A ticket sale to a fund-raising event represents admission to a “place of amusement”, where the event is held at:

… any premises or place, whether or not enclosed, at or in any part of which is staged or held any

(a) film, slide show, sound and light or similar presentation,

(b) artistic, literary, theatrical, musical or other performance, entertainment or exhibition,

(c) fair, circus, menagerie, rodeo or similar event, or

(d) race, game of chance, athletic contest or other contest or game,

and includes a museum, historical site, zoo, wildlife or other park, place where bets are placed and any place, structure, apparatus, machine or device, the purpose of which is to provide any type of amusement or recreation.

March 27, 1991 Technical Release

Given the above definition, it appears that an event must have an element of entertainment or amusement or recreation to be taxable. Initially, it appeared that ticket sales to such events as a dinner or a wine and cheese tasting without entertainment would not be “admission to a place of amusement”. If the supply was not taxable, it would therefore be tax-exempt. However a March 27, 1991

Technical Release indicates that a supply of a right of admission to a dinner, ball, concert, or similar fund-raising event will be taxable. This change was to take effect for events after April 30, 1991. By virtue of this amendment, it appears that admission to a dinner, concert or other similar event, prior to May 1, 1991, was not taxed. Nevertheless, after discussions with Revenue Canada-Excise, it is my understanding that they administered the Act so that admission to a dinner or similar event with entertainment was taxable as admission to a place of amusement. Was a dinner without entertainment or with only a guest speaker (which is not considered to be entertainment) a tax-exempt supply? Draft legislation outlining the above amendments which may help to clarify the May 1 change is not yet available and it is likely to be some time before the text is released.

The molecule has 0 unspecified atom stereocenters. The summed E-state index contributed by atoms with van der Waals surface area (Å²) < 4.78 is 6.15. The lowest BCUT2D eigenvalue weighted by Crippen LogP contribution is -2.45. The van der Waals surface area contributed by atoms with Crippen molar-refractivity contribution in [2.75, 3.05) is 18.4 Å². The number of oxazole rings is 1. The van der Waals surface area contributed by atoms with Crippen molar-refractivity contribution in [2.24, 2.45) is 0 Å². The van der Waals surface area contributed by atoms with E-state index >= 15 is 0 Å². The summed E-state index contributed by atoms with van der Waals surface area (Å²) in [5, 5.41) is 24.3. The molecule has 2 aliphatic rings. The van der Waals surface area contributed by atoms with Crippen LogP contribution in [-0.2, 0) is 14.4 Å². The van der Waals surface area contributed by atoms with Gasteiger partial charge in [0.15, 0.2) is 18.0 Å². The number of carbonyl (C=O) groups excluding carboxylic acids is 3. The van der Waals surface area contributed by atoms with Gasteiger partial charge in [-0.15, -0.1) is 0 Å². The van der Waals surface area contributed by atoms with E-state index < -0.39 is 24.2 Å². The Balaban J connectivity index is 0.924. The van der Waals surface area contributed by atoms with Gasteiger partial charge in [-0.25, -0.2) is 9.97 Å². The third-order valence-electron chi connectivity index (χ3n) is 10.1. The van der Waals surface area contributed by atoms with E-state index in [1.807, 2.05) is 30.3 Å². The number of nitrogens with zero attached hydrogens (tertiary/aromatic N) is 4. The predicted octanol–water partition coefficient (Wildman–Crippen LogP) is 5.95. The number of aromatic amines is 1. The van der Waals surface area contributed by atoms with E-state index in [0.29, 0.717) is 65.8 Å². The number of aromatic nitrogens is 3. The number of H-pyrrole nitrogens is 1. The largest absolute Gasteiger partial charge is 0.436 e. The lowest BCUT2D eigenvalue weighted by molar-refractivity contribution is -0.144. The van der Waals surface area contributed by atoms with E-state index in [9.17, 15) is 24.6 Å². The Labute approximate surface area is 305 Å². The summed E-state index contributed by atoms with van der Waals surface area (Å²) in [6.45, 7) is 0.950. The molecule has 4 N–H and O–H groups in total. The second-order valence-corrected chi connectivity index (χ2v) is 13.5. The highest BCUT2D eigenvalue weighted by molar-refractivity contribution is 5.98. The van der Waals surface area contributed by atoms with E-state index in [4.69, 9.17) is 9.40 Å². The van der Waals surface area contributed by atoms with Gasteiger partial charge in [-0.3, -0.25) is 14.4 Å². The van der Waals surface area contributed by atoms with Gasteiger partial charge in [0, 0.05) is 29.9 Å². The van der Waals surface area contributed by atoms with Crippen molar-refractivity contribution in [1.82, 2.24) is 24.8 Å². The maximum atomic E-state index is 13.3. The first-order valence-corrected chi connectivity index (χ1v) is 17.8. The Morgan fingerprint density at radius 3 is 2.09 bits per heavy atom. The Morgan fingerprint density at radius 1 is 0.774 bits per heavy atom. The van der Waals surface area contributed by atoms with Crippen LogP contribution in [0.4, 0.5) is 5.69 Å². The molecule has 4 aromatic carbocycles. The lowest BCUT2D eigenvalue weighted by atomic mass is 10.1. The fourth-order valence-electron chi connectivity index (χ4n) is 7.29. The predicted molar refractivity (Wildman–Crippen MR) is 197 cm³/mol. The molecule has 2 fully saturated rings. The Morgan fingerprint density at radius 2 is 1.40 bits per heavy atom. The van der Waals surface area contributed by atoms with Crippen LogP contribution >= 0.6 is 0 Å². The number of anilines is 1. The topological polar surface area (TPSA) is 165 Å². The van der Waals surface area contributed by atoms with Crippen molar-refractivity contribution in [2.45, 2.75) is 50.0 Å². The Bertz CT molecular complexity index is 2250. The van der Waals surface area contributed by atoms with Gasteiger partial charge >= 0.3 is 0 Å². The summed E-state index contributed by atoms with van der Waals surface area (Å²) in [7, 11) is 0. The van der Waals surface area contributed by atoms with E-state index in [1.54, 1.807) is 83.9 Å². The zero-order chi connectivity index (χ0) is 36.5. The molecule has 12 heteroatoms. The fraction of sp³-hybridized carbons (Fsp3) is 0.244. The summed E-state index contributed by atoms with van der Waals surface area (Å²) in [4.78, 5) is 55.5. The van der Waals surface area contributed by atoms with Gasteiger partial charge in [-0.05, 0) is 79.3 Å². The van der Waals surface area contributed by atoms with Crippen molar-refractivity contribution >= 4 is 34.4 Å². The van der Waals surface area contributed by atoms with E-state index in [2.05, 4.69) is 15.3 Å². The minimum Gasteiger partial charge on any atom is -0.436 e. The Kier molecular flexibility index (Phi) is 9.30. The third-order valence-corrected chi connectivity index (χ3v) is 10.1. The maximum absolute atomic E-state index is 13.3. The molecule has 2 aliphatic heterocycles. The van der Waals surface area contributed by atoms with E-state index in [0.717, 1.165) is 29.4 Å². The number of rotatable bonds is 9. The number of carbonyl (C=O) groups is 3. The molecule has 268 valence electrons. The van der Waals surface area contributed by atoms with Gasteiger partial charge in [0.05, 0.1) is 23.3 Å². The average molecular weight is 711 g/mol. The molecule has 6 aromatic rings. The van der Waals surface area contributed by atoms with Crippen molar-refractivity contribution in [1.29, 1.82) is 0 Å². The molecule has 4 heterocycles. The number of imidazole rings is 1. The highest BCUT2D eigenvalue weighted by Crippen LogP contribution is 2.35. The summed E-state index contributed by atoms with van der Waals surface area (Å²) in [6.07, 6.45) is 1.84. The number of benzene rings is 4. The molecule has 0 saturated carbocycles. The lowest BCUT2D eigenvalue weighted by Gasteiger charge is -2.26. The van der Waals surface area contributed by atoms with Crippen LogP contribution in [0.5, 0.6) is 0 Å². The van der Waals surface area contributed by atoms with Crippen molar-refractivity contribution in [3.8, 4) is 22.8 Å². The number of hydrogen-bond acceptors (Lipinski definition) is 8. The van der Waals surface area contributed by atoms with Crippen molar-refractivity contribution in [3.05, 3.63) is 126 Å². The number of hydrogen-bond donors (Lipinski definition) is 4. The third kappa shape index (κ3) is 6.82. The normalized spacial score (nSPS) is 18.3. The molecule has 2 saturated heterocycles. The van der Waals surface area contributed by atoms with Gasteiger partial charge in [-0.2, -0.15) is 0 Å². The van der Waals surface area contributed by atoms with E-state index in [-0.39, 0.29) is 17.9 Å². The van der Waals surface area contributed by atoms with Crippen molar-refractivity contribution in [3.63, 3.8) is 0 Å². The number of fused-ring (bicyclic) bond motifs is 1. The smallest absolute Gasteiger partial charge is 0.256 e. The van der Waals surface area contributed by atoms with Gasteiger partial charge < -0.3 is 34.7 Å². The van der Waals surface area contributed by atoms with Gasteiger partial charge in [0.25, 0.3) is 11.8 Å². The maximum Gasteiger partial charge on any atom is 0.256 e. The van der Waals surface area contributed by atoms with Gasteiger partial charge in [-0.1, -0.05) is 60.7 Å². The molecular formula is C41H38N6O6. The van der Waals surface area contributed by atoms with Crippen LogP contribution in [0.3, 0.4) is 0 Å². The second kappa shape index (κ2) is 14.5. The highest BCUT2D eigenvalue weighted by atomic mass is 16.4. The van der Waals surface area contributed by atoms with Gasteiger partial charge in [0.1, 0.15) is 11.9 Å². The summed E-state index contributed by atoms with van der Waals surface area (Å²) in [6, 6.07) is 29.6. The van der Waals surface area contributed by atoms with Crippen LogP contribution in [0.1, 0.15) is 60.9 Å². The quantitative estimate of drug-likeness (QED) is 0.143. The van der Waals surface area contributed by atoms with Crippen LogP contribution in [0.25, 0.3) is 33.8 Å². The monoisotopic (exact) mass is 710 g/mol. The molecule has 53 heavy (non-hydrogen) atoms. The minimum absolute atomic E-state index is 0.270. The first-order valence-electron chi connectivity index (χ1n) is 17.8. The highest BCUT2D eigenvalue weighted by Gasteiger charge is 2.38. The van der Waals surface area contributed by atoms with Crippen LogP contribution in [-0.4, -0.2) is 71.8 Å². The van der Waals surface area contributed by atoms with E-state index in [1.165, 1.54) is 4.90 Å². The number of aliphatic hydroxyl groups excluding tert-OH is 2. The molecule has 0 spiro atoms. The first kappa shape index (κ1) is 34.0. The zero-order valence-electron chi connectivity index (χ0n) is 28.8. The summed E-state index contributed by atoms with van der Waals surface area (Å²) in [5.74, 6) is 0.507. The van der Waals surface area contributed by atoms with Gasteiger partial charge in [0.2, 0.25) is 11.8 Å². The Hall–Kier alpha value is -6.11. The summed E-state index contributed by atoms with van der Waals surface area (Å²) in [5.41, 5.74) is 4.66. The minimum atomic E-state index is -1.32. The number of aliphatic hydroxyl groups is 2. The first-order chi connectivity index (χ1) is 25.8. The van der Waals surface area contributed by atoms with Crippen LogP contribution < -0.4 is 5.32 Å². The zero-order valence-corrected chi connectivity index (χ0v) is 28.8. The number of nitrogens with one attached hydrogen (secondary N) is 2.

The March 27th Technical Amendments also indicate that GST in respect of such events will apply on the portion of the admission price that represents the fair market value of the right of admission.

Mixed Supplies

Charities also have to consider the GST implications of fund-raising events that represent a mixed supply of goods, services, and admission to a place of amusement. For instance, a ticket to a gala event for which payment covers a donation, a dinner with entertainment, and advertising space in a memento publication represents more than admission to a place of amusement. Is the entire supply taxable or tax-exempt? Should the charity collect and remit tax only on the taxable portion of the supply? Recent discussions with Revenue Canada-Excise indicate that the policy covering mixed supplies is not yet firm.

Incidental Supplies

In respect of mixed supplies, charities also need to consider the incidental-supply rule. Specifically, this provision deems a particular property or service to form part of another property or service where the former is incidental and provided for a single consideration with the other property or service. The term incidental is not defined in the Act and could have various meanings depending on the nature of the supply.

As yet, the legislation dealing with charitable activities raises many questions and concerns. What is clear is that the government intends to tax certain fund-raising events based on the fair market value of the event. However, a charity must question whether the event represents a mixed supply, an admission, a supply of tangible personal property, a service, or a right to participate in a game of chance. Once the nature of the supply is determined, the charity then has the task of determining whether that supply is in fact taxable or tax-exempt. The answers to these questions are not easy and may require consultation with professional advisors and/or Revenue Canada-Excise.


1. (The language of the GST is confusing. The tax is levied on a “supply”. A “supply” is a good or service for which a charge is made (or implied by Jaw). Thus a fund-raising event is itself a “supply”, and the goods and services used by the charity in putting on such an event are “supplies”. This article uses “activity”, “event”, or “supply” more or less interchangeably.]


Dunbar, Sachs and Appel, Barristers and Solicitors, Toronto


Peat Marwick Thorne, Chartered Accountants, Toronto